Air Science

Air Science (4)

Having recently prepared a recipe reliant on air to cook (a.k.a. a recipe that needs a leavener), today Travis played around with two different kinds of leaveners to see which worked its magic faster.

In one empty water bottle, combine 1 cup warm water, 1 packet active yeast, and 1 teaspoon sugar. Put on the lid and shake, then remove the lid and place an uninflated balloon over the opening. Set a timer for 20 minutes.

Air Science (1)

Meanwhile, fill a second empty water bottle with 1/2 cup water and 1 cup white vinegar. Working quickly, add 1/4 cup baking soda. Add a balloon as fast as you can over the top of the bottle; it will immediately inflate with air.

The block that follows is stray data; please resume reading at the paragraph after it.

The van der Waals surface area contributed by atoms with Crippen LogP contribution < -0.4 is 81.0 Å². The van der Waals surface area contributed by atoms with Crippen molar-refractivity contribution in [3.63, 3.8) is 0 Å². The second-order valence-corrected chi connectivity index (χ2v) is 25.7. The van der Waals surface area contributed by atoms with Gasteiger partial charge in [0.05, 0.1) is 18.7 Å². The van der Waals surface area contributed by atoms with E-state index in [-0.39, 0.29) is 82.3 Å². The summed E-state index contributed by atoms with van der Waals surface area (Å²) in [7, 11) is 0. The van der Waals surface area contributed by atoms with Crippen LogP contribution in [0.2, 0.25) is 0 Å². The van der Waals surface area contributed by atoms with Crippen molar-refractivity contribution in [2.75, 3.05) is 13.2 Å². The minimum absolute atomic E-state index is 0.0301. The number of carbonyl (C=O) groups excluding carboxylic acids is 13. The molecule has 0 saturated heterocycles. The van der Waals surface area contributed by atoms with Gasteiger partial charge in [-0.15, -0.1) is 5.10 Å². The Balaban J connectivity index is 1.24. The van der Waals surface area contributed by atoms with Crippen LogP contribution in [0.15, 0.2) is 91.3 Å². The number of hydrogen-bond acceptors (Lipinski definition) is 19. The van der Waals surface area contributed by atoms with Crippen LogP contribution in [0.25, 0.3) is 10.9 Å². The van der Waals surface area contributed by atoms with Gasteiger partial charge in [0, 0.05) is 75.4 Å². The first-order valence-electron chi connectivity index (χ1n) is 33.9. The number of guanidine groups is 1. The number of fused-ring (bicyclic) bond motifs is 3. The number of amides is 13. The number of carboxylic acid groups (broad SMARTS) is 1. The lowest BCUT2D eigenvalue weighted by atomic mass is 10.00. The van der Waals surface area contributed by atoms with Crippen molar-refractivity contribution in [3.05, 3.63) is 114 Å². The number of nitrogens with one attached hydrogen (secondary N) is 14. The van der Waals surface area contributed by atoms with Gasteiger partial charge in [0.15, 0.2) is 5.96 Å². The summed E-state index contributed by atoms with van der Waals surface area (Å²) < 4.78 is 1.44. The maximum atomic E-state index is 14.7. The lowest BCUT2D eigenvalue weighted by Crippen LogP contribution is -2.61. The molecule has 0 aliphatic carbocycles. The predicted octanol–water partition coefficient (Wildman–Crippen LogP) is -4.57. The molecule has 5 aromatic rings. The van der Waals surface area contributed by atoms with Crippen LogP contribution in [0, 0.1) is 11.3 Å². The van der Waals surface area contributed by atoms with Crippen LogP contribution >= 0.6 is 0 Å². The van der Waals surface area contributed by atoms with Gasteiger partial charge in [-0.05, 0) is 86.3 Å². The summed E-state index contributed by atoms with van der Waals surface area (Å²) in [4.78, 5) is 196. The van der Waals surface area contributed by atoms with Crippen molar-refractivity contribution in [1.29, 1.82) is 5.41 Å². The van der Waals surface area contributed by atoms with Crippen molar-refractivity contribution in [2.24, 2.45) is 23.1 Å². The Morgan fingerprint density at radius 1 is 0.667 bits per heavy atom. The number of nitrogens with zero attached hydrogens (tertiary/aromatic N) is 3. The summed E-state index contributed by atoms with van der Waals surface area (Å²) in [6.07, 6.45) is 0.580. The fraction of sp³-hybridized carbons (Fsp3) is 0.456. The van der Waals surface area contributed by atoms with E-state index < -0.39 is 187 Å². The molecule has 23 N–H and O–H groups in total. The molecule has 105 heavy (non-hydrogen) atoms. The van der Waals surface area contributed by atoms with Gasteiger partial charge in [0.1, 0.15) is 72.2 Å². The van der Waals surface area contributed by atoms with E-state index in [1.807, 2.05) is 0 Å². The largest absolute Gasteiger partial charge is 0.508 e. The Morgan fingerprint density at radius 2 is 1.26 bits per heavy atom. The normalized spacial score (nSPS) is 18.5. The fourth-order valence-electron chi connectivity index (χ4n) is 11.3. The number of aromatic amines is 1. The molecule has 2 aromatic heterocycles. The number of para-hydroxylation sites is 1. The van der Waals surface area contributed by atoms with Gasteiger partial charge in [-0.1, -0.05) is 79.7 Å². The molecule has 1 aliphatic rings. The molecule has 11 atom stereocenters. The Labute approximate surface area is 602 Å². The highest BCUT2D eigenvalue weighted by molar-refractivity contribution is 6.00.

Air Science (2)

This was fantastic fun for Travis, since the second bottle will be exploding a volcano of vinegar as you attach the balloon.

Air Science (3)

The results were immediately obvious; baking soda acts much faster than yeast. In fact, our yeast balloon took longer than the 20 minutes we had set on the timer, but after about an hour the balloon was beginning to inflate.

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I explained to Travis that this was part of the difference between a slow (yeast) bread and a quick bread (like banana bread), which comes together must faster. Now he understood why!

Air Science (5)

Stayed tuned for more elemental food science soon!

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